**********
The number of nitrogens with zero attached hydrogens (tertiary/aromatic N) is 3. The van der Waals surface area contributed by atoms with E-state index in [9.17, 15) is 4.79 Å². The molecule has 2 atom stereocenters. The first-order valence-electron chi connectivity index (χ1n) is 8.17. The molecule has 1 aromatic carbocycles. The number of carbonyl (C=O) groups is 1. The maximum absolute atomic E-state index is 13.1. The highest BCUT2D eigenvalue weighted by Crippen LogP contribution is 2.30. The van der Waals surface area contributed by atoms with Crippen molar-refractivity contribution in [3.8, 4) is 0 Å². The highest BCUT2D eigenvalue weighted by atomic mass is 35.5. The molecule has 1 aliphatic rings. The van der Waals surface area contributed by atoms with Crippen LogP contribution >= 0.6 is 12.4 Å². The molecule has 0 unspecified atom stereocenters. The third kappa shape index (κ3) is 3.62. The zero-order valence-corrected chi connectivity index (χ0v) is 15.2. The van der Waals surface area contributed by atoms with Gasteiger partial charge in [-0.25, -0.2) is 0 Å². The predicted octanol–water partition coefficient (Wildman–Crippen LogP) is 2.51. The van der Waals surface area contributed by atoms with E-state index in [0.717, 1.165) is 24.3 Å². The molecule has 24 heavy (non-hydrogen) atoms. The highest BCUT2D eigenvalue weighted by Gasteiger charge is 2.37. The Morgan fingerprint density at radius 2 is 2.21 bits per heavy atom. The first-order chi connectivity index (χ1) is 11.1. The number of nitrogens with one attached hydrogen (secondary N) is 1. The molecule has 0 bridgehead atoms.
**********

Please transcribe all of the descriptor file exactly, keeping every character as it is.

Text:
The number of nitrogens with zero attached hydrogens (tertiary/aromatic N) is 3. The van der Waals surface area contributed by atoms with E-state index in [9.17, 15) is 4.79 Å². The molecule has 2 atom stereocenters. The first-order valence-electron chi connectivity index (χ1n) is 8.17. The molecule has 1 aromatic carbocycles. The number of carbonyl (C=O) groups is 1. The maximum absolute atomic E-state index is 13.1. The highest BCUT2D eigenvalue weighted by Crippen LogP contribution is 2.30. The van der Waals surface area contributed by atoms with Crippen molar-refractivity contribution in [3.8, 4) is 0 Å². The highest BCUT2D eigenvalue weighted by atomic mass is 35.5. The molecule has 1 aliphatic rings. The van der Waals surface area contributed by atoms with Crippen LogP contribution >= 0.6 is 12.4 Å². The molecule has 0 unspecified atom stereocenters. The third kappa shape index (κ3) is 3.62. The zero-order valence-corrected chi connectivity index (χ0v) is 15.2. The van der Waals surface area contributed by atoms with Gasteiger partial charge in [-0.25, -0.2) is 0 Å². The predicted octanol–water partition coefficient (Wildman–Crippen LogP) is 2.51. The van der Waals surface area contributed by atoms with E-state index in [0.717, 1.165) is 24.3 Å². The molecule has 24 heavy (non-hydrogen) atoms. The highest BCUT2D eigenvalue weighted by Gasteiger charge is 2.37. The Morgan fingerprint density at radius 2 is 2.21 bits per heavy atom. The first-order chi connectivity index (χ1) is 11.1. The number of nitrogens with one attached hydrogen (secondary N) is 1. The molecule has 0 bridgehead atoms.